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The jury has now deliberated nine days. Best as I can reestablish with my PACER password glued to my computer at home, here are the breadcrumbs the jury has left for us to follow its trail.

Wenesday, February 21, PM 

[Jury asks for easel, masking tape, and post-its. Rayne and Marcy sigh in office supply giddiness.]

Thursday, February 22, AM

May we please get any one of the documents where there are pictures of the witnesses.

Tuesday, February 27, 4:30 PM

We would like clarification on the charge as stated under Count 3 specifically:

Page 74 of the jury instructions, "Count three of the indictment alleges that Mr. Libby falsely told the FBI on October 14 or November 26, 2003, that during a conversation with M. Cooper of Time Magazine on July 12, 2003, Mr. Libby told Mr. Cooper that reporters were telling the administration that Mr. Wilson's wife worked for the CIA but that Mr. Libby did not know of this was true."  (i.e., is the charge that the statement was made or about the content of the statement itself)

Judge's note at the bottom, sent on Wednesday morning — I am not exactly certain what you are asking me. Can you please clarify your question?

Wednesday, February 28, 10:45 AM

Psyche! After further discussion, we are clear on what we need to do.  No further clarification needed.  Thank you.  We apologize. 

Wednesday, February 28, 3:45

We would like another big Post-it pad. The large one for the easel. [Cue sighs from Marcy and Rayne; cue grumbling from the office supply agnostics.] 

Thursday, March 1, 4:00 PM

[The jury requests a dictionary and requests to be let go the following day (Friday) at 2PM. Judge Walton says no to the dictionary but yes to the early dismissal.] 

Friday, March 2, 10:30 AM 2:00 PM

We would like clarification of the term "reasonable doubt." Specifically, is it necessary for the Government to present evidence that it is not humanly possible for someone not to recall an event in order to find guilt beyond a reasonable doubt.

Friday, March 2, 2:00 PM 

As Count 1 statement 3 (pages 63 & 64) do not contain quotes, are we supposed to evaluate the entire Libby transcripts (testimony) or would the court direct us to specific pages/lines.

Thank you.

 Monday, March 5, 4:05? 

[3 questions, all relating to Count 3.  The first two appear to relate to the timing of the statements. The third relates to whether the jurors can use evidence from the grand jury testimony in their consideration of whether Libby lied in his FBI interviews on October 14 and/or November 26]

Now, obviously, they've barely let me in the court room, much less the jury room, so what I'm going to say is pure conjecture. But this sure seems like a vulture flying in slowly tightening and accelerating circles over its prey.

On days one (a half day), two, three, and four, the jury progressed methodically, with all the order you might find in a corporate retreat. Late on Tuesday, day five, the jury hit its first stumbling block–a seemingly simplistic confusion over whether the charge related to Libby lying to journalists–or to the FBI–on count three, the false statements charge alleging Libby lied about his conversation with Matt Cooper. After Walton asks for clarification the following morning (day six), the jury decides they can answer this on their own. The jury appears to regain steam by later that day–at least, they've gone through their first flip chart. Then, on day seven, they seem to hit another stumbling block. They ask for a dictionary (and an early Friday). The jury, observers guess, has hit a stumbling block on a legal definition, perhaps on a regular doozy like reasonable doubt. And sure enough, early the next morning they ask for clarification on reasonable doubt–though they hold that request until the afternoon, as if they continued to try to work it through themselves. Also on day eight, they ask for clarification on the part of the obstruction relating to the Cooper charge.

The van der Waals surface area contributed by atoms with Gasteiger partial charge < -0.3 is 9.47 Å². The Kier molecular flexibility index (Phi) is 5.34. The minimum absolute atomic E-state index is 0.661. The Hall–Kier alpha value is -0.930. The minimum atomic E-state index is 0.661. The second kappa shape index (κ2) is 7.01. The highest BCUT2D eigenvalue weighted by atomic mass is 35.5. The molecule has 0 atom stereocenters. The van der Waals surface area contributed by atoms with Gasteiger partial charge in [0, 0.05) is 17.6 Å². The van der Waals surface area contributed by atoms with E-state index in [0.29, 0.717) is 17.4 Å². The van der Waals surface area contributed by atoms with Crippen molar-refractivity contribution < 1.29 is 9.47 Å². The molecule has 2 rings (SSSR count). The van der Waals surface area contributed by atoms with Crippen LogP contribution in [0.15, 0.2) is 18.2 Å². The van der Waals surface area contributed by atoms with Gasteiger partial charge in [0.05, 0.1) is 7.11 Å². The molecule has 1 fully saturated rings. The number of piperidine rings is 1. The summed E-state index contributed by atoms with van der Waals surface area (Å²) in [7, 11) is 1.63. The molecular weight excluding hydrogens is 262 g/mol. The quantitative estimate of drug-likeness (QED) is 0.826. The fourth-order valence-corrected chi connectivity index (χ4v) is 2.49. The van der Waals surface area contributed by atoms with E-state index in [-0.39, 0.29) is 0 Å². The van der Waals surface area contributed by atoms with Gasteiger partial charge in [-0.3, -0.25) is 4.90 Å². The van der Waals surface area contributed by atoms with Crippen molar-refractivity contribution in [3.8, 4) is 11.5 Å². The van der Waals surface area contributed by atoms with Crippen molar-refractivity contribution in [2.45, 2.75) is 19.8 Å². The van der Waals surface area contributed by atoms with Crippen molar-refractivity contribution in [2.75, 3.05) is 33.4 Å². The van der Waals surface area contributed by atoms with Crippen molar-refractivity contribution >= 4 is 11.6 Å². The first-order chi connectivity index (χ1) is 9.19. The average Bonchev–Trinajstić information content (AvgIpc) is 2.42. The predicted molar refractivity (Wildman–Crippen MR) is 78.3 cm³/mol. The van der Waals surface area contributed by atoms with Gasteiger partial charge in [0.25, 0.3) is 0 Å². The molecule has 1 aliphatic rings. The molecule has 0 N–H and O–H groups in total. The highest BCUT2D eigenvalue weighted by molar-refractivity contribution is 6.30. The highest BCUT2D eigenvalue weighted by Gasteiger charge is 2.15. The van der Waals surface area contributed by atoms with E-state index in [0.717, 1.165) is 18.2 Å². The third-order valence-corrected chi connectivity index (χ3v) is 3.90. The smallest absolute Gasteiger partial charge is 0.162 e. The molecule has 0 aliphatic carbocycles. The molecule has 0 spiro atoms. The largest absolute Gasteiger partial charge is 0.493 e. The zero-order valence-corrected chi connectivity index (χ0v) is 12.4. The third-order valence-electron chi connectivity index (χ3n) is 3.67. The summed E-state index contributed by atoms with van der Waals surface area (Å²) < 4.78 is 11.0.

Note, this is a different charge than the one they previously asked about (Count Three, false statement), but as I explained in a post on this question, it seems to suggest different thinking about the two Cooper charges (the false statement and the perjury).

Now, if you recall back in closing statements, Zeidenberg made a really great attack on Team Libby's assertion that the Cooper charge amounted to just a few words. Zeidenberg said:

You remember COoper said at end of conversation. He said What have you heard about Wilson's wife sending him on the trip. Libby's response, "yeah, I've heard about that." Wells suggested that differences between LIbby's version and Cooper's version, is just difference between a few words. Cooper said, I heard that too. And Libby said, I heard that too, but I don't know if it's true? But is that the evidence in the case. Do you remember what Libby ACTUALLY said what occurred in that conversation?  I'd like to play portion of what Libby said he said to Cooper.

Libby, then Cooper said, why did Wilson say it?